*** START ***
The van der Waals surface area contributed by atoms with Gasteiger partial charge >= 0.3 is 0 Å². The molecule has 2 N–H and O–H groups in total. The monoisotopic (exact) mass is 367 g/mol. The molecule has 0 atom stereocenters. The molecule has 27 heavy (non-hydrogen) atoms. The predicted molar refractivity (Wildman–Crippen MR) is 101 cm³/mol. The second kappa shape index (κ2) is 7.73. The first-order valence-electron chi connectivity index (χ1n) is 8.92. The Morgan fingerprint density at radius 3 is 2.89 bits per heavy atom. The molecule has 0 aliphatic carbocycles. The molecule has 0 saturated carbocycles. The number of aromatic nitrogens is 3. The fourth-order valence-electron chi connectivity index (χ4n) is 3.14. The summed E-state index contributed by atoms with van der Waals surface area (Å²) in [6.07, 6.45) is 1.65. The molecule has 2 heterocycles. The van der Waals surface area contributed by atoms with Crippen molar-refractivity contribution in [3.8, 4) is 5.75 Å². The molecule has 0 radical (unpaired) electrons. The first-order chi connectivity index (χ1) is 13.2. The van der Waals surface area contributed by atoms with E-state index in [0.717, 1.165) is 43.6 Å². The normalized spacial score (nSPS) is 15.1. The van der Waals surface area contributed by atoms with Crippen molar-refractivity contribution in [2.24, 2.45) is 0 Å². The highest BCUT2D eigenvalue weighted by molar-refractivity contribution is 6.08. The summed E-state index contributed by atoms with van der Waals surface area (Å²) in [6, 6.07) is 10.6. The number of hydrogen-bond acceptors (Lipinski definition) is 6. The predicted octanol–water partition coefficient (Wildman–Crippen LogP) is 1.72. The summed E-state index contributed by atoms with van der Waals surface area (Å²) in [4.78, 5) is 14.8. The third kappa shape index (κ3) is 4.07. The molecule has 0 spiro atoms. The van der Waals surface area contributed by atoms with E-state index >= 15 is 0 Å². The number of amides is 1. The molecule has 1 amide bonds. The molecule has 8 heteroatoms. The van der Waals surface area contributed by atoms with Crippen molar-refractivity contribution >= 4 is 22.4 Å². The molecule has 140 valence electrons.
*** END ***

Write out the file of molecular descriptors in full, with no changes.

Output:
The van der Waals surface area contributed by atoms with Gasteiger partial charge >= 0.3 is 0 Å². The molecule has 2 N–H and O–H groups in total. The monoisotopic (exact) mass is 367 g/mol. The molecule has 0 atom stereocenters. The molecule has 27 heavy (non-hydrogen) atoms. The predicted molar refractivity (Wildman–Crippen MR) is 101 cm³/mol. The second kappa shape index (κ2) is 7.73. The first-order valence-electron chi connectivity index (χ1n) is 8.92. The Morgan fingerprint density at radius 3 is 2.89 bits per heavy atom. The molecule has 0 aliphatic carbocycles. The molecule has 0 saturated carbocycles. The number of aromatic nitrogens is 3. The fourth-order valence-electron chi connectivity index (χ4n) is 3.14. The summed E-state index contributed by atoms with van der Waals surface area (Å²) in [6.07, 6.45) is 1.65. The molecule has 2 heterocycles. The van der Waals surface area contributed by atoms with Crippen molar-refractivity contribution in [3.8, 4) is 5.75 Å². The molecule has 0 radical (unpaired) electrons. The first-order chi connectivity index (χ1) is 13.2. The van der Waals surface area contributed by atoms with E-state index in [0.717, 1.165) is 43.6 Å². The normalized spacial score (nSPS) is 15.1. The van der Waals surface area contributed by atoms with Crippen molar-refractivity contribution in [2.24, 2.45) is 0 Å². The highest BCUT2D eigenvalue weighted by molar-refractivity contribution is 6.08. The summed E-state index contributed by atoms with van der Waals surface area (Å²) in [6, 6.07) is 10.6. The number of hydrogen-bond acceptors (Lipinski definition) is 6. The predicted octanol–water partition coefficient (Wildman–Crippen LogP) is 1.72. The summed E-state index contributed by atoms with van der Waals surface area (Å²) in [4.78, 5) is 14.8. The third kappa shape index (κ3) is 4.07. The molecule has 0 spiro atoms. The van der Waals surface area contributed by atoms with E-state index >= 15 is 0 Å². The number of amides is 1. The molecule has 1 amide bonds. The molecule has 8 heteroatoms. The van der Waals surface area contributed by atoms with Crippen molar-refractivity contribution >= 4 is 22.4 Å². The molecule has 140 valence electrons.